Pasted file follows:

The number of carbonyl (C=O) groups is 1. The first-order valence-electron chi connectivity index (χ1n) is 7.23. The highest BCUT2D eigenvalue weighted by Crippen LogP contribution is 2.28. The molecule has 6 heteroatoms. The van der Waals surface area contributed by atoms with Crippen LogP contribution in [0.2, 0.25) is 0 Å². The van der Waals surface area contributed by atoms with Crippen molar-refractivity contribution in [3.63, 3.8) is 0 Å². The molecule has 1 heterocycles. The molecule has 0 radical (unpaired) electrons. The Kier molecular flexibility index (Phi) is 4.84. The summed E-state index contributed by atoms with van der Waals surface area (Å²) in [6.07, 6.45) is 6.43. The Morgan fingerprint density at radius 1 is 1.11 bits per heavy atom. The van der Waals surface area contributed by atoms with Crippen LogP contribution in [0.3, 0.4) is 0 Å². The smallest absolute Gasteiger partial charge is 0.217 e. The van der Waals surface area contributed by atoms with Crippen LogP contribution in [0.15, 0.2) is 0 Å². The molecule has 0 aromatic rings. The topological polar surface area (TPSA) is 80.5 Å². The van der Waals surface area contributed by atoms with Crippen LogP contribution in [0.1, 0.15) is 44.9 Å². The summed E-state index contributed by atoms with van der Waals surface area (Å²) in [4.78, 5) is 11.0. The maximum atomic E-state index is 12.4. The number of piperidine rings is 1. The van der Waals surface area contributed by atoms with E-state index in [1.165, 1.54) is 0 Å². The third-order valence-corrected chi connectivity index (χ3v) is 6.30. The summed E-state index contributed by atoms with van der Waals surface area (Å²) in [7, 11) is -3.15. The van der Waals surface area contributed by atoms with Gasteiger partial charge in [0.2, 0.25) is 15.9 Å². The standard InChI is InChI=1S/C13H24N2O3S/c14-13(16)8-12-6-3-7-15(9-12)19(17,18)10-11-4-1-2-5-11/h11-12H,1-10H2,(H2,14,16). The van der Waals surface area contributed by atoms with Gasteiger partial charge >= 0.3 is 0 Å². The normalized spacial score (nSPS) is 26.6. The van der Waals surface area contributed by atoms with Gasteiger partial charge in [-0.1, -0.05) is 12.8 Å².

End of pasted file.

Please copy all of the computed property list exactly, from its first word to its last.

The number of carbonyl (C=O) groups is 1. The first-order valence-electron chi connectivity index (χ1n) is 7.23. The highest BCUT2D eigenvalue weighted by Crippen LogP contribution is 2.28. The molecule has 6 heteroatoms. The van der Waals surface area contributed by atoms with Crippen LogP contribution in [0.2, 0.25) is 0 Å². The van der Waals surface area contributed by atoms with Crippen molar-refractivity contribution in [3.63, 3.8) is 0 Å². The molecule has 1 heterocycles. The molecule has 0 radical (unpaired) electrons. The Kier molecular flexibility index (Phi) is 4.84. The summed E-state index contributed by atoms with van der Waals surface area (Å²) in [6.07, 6.45) is 6.43. The Morgan fingerprint density at radius 1 is 1.11 bits per heavy atom. The van der Waals surface area contributed by atoms with Crippen LogP contribution in [0.3, 0.4) is 0 Å². The smallest absolute Gasteiger partial charge is 0.217 e. The van der Waals surface area contributed by atoms with Crippen LogP contribution in [0.15, 0.2) is 0 Å². The molecule has 0 aromatic rings. The topological polar surface area (TPSA) is 80.5 Å². The van der Waals surface area contributed by atoms with Crippen LogP contribution in [0.1, 0.15) is 44.9 Å². The summed E-state index contributed by atoms with van der Waals surface area (Å²) in [4.78, 5) is 11.0. The maximum atomic E-state index is 12.4. The number of piperidine rings is 1. The van der Waals surface area contributed by atoms with E-state index in [1.165, 1.54) is 0 Å². The third-order valence-corrected chi connectivity index (χ3v) is 6.30. The summed E-state index contributed by atoms with van der Waals surface area (Å²) in [7, 11) is -3.15. The van der Waals surface area contributed by atoms with Gasteiger partial charge in [0.2, 0.25) is 15.9 Å². The standard InChI is InChI=1S/C13H24N2O3S/c14-13(16)8-12-6-3-7-15(9-12)19(17,18)10-11-4-1-2-5-11/h11-12H,1-10H2,(H2,14,16). The van der Waals surface area contributed by atoms with Gasteiger partial charge >= 0.3 is 0 Å². The normalized spacial score (nSPS) is 26.6. The van der Waals surface area contributed by atoms with Gasteiger partial charge in [-0.1, -0.05) is 12.8 Å².